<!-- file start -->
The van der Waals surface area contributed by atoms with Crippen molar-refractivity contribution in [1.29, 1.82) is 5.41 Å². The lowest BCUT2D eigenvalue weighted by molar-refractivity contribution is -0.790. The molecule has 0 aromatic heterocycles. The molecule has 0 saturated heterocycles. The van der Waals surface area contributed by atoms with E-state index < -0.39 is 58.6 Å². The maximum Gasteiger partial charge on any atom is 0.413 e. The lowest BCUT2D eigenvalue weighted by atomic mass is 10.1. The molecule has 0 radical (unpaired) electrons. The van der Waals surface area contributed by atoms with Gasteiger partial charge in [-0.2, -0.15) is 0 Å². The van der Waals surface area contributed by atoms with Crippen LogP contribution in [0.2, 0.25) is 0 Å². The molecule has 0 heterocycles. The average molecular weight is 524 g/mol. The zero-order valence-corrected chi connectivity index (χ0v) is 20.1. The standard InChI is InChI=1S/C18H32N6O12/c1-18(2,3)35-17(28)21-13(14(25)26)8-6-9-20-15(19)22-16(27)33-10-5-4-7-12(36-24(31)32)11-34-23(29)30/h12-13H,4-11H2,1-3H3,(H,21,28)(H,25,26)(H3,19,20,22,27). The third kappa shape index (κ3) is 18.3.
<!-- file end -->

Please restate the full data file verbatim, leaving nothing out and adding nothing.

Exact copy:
The van der Waals surface area contributed by atoms with Crippen molar-refractivity contribution in [1.29, 1.82) is 5.41 Å². The lowest BCUT2D eigenvalue weighted by molar-refractivity contribution is -0.790. The molecule has 0 aromatic heterocycles. The molecule has 0 saturated heterocycles. The van der Waals surface area contributed by atoms with E-state index < -0.39 is 58.6 Å². The maximum Gasteiger partial charge on any atom is 0.413 e. The lowest BCUT2D eigenvalue weighted by atomic mass is 10.1. The molecule has 0 radical (unpaired) electrons. The van der Waals surface area contributed by atoms with Gasteiger partial charge in [-0.2, -0.15) is 0 Å². The van der Waals surface area contributed by atoms with Crippen LogP contribution in [0.2, 0.25) is 0 Å². The molecule has 0 heterocycles. The average molecular weight is 524 g/mol. The zero-order valence-corrected chi connectivity index (χ0v) is 20.1. The standard InChI is InChI=1S/C18H32N6O12/c1-18(2,3)35-17(28)21-13(14(25)26)8-6-9-20-15(19)22-16(27)33-10-5-4-7-12(36-24(31)32)11-34-23(29)30/h12-13H,4-11H2,1-3H3,(H,21,28)(H,25,26)(H3,19,20,22,27). The third kappa shape index (κ3) is 18.3.